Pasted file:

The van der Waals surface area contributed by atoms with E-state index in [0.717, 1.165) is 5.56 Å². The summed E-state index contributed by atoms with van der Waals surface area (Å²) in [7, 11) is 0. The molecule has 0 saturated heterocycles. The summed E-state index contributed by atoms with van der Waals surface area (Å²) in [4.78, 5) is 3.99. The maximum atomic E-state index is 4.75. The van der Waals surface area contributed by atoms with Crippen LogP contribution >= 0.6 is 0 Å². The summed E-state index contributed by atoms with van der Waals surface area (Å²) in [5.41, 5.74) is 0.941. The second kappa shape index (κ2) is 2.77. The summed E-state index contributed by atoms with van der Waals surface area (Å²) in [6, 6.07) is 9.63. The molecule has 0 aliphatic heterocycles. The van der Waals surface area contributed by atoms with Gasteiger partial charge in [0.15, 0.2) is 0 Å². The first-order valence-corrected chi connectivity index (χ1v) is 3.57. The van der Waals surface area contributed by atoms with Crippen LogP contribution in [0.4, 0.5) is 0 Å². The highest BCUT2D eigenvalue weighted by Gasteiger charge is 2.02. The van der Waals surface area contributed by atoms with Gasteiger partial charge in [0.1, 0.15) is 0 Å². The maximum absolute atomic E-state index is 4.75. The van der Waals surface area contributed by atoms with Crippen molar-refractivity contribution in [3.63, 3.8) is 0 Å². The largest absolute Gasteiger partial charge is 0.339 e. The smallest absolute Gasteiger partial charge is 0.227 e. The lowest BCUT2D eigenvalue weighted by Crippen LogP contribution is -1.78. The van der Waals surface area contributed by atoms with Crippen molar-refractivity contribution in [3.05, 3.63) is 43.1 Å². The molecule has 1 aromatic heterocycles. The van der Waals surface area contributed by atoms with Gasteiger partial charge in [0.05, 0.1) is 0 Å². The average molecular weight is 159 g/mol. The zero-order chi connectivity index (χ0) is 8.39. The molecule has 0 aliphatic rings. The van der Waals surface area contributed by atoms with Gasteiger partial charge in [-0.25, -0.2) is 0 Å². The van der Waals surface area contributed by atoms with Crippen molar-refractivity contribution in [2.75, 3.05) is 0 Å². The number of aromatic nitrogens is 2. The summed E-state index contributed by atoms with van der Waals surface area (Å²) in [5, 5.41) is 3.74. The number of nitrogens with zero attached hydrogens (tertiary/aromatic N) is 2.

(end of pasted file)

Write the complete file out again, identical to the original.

The van der Waals surface area contributed by atoms with E-state index in [0.717, 1.165) is 5.56 Å². The summed E-state index contributed by atoms with van der Waals surface area (Å²) in [7, 11) is 0. The molecule has 0 saturated heterocycles. The summed E-state index contributed by atoms with van der Waals surface area (Å²) in [4.78, 5) is 3.99. The maximum atomic E-state index is 4.75. The van der Waals surface area contributed by atoms with Crippen LogP contribution >= 0.6 is 0 Å². The summed E-state index contributed by atoms with van der Waals surface area (Å²) in [5.41, 5.74) is 0.941. The second kappa shape index (κ2) is 2.77. The summed E-state index contributed by atoms with van der Waals surface area (Å²) in [6, 6.07) is 9.63. The molecule has 0 aliphatic heterocycles. The van der Waals surface area contributed by atoms with Gasteiger partial charge in [0.15, 0.2) is 0 Å². The first-order valence-corrected chi connectivity index (χ1v) is 3.57. The van der Waals surface area contributed by atoms with Crippen LogP contribution in [0.4, 0.5) is 0 Å². The highest BCUT2D eigenvalue weighted by Gasteiger charge is 2.02. The van der Waals surface area contributed by atoms with Gasteiger partial charge in [0.1, 0.15) is 0 Å². The maximum absolute atomic E-state index is 4.75. The van der Waals surface area contributed by atoms with Crippen molar-refractivity contribution in [3.63, 3.8) is 0 Å². The largest absolute Gasteiger partial charge is 0.339 e. The smallest absolute Gasteiger partial charge is 0.227 e. The lowest BCUT2D eigenvalue weighted by Crippen LogP contribution is -1.78. The van der Waals surface area contributed by atoms with Crippen molar-refractivity contribution in [3.05, 3.63) is 43.1 Å². The molecule has 1 aromatic heterocycles. The van der Waals surface area contributed by atoms with Gasteiger partial charge in [0.05, 0.1) is 0 Å². The average molecular weight is 159 g/mol. The zero-order chi connectivity index (χ0) is 8.39. The molecule has 0 aliphatic rings. The van der Waals surface area contributed by atoms with Gasteiger partial charge in [-0.25, -0.2) is 0 Å². The van der Waals surface area contributed by atoms with Crippen molar-refractivity contribution in [2.75, 3.05) is 0 Å². The number of aromatic nitrogens is 2. The summed E-state index contributed by atoms with van der Waals surface area (Å²) in [5, 5.41) is 3.74. The number of nitrogens with zero attached hydrogens (tertiary/aromatic N) is 2.